Forty years ago yesterday, Muhammad Reza Pahlavi, the Shah (King) of Iran, left his country for the last time as a year-long revolution crested. A month later, the remnants of the Imperial Government collapsed and Grand Ayatollah Ruhollah Khomeini was swept to power after his long exile, establishing the first Islamist regime. Andrew Scott Cooper’s 2016 book, The Fall of Heaven: The Pahlavis and the Final Days of Imperial Iran, charts how this happened. Continue reading →
At the beginning of September, New America published a paper, based on recovered al-Qaeda documents, which concluded that there was “no evidence of cooperation” between the terrorist group and the Islamic Republic of Iran. New America’s study lauds itself for taking an approach that “avoids much of the challenge of politicization” in the discussion of Iran’s relationship with al-Qaeda. This is, to put it mildly, questionable.
A narrative gained currency in certain parts of the foreign policy community during the days of the Iraq war, and gained traction since the rise of the Islamic State (IS) in 2014, that Iran can be a partner in the region, at least against (Sunni) terrorism, since Tehran shares this goal with the West. Under President Barack Obama, this notion became policy: the US moved to bring Iran’s revolutionary government in from the cold, to integrate it into the international system. Continue reading →
After the formation of the Islamic State of Iraq (ISI), the leader, Hamid al-Zawi (Abu Umar al-Baghdadi), made his first speech on 23 December 2006. An English translation of the speech was released by ISI and is reproduced below. Continue reading →
This is the complete review. It has previously been posted in three parts: Part 1 on the question of whether the 1915-17 massacres constitute genocide; Part 2 on the post-war trials and the Nationalist Movement; and Part 3 gives some conclusions on what went wrong in the Allied efforts to prosecute the war criminals and the implications for the present time, with Turkey’s ongoing denial of the genocide and the exodus of Christians from the Middle East.
A Question of Genocide
The controversy over the 1915-17 massacres of Armenian Christians by the Ottoman Empire is whether these acts constitute genocide. Those who say they don’t are not the equivalent of Holocaust-deniers in that while some minimize the figures of the slain, they do not deny that the massacres happened; what they deny is that the massacres reach the legal definition of genocide. Their case is based on three interlinked arguments:
Unlike the Nazi Holocaust when a defenceless population was murdered only for its identity, the Armenians were engaged in a massive armed revolt, and this is why the Ottoman government decided to deport them.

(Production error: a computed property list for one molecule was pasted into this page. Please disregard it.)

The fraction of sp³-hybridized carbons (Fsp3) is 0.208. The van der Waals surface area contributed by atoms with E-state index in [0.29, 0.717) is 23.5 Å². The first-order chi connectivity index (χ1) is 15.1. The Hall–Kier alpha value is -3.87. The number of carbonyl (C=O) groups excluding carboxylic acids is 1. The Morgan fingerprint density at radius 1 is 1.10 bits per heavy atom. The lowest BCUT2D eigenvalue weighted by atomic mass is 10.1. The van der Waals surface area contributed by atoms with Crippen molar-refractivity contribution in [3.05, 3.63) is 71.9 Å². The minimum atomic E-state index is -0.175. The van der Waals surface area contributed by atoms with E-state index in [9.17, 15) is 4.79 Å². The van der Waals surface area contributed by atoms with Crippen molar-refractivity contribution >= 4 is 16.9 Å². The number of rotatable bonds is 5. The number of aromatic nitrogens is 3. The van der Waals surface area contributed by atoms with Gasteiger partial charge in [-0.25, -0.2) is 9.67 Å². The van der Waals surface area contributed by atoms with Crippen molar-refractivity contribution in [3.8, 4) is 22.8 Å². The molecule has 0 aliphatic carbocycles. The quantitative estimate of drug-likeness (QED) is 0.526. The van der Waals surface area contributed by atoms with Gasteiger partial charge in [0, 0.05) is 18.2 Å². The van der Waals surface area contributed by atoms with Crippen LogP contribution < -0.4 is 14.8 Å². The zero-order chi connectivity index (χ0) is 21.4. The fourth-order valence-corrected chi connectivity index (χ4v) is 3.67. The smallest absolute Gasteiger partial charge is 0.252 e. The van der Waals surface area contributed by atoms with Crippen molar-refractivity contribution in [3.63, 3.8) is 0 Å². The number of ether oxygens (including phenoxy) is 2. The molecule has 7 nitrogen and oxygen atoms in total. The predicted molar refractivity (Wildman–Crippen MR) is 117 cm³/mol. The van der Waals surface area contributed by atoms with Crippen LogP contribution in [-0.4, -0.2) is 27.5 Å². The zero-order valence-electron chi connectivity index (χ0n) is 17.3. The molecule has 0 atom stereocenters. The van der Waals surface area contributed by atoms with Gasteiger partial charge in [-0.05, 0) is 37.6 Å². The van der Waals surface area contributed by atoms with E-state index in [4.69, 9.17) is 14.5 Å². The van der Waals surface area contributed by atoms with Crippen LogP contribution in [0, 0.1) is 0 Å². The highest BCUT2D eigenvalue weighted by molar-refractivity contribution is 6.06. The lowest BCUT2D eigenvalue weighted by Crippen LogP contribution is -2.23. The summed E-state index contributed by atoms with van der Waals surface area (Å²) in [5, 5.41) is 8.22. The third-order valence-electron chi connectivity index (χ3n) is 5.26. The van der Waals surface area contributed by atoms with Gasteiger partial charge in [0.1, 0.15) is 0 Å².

The intent of the Ottomans was not massacre but the removal of the Armenians, who had sided with one foreign invading power (Russia) and who were showing signs of collaborating with another (Britain), from the militarily sensitive areas as Turkey suffered a two-front invasion in early 1915.
While terrible massacres, plus starvation and the cold, took maybe a million lives during the deportations, when the Armenians reached their destinations in Syria and Iraq, which were also part of the Ottoman Empire, they were well-treated and allowed to rebuild their lives, which would not have been the case had the Ottomans intended their destruction.
Taner Akcam’s A Shameful Act: The Armenian Genocide and the Question of Turkish Responsibility presents evidence to undermine every one of these arguments. Continue reading →
The last foreign troops left Istanbul on October 2, 1923. On October 6, Turkish troops re-occupied Istanbul, and on October 13 the Turkish capital was moved to Ankara. The independence struggle won, the focus now turned to the form independence would take.
Having already abolished the Sultanate—that is the executive post held by the House of Ottoman—Mustafa Kemal (later Atatürk) abolished the Caliphate on March 3, 1924. Atatürk also scrapped the office of Şeyh-ül İslam, banished the House of Ottoman (packing Sultan Abdülmecid onto the Orient Express), and closed the separate religious schools on the same day. The ulema had given much ground during the reforms of the nineteenth century but they had also frustrated and defeated many reformers; Atatürk would not be one of them. The promulgation of the Republican Constitution on April 20, 1924, confirmed parliamentary supremacy over the shari’a, secular law over theocracy.
In the late 1920s, further reforms were made. The fez, which “had become the last symbol of Muslim identification,” was banned. Atatürk had said the fez was “an emblem of ignorance … and hatred of progress”. Turks would wear the costume “common to the civilized nations of the world,” which is to say Europe. Atatürk adopted the Swiss legal code, which removed the Holy Law from personal status—abolishing polygamy, making both parties to a marriage equal, allowing divorce, and allowing people to change their religion. Islam was disestablished as the State religion, and as the final step the Arabic script was changed to Roman. The connection with the East was broken, and Turkey was firmly oriented West. Continue reading →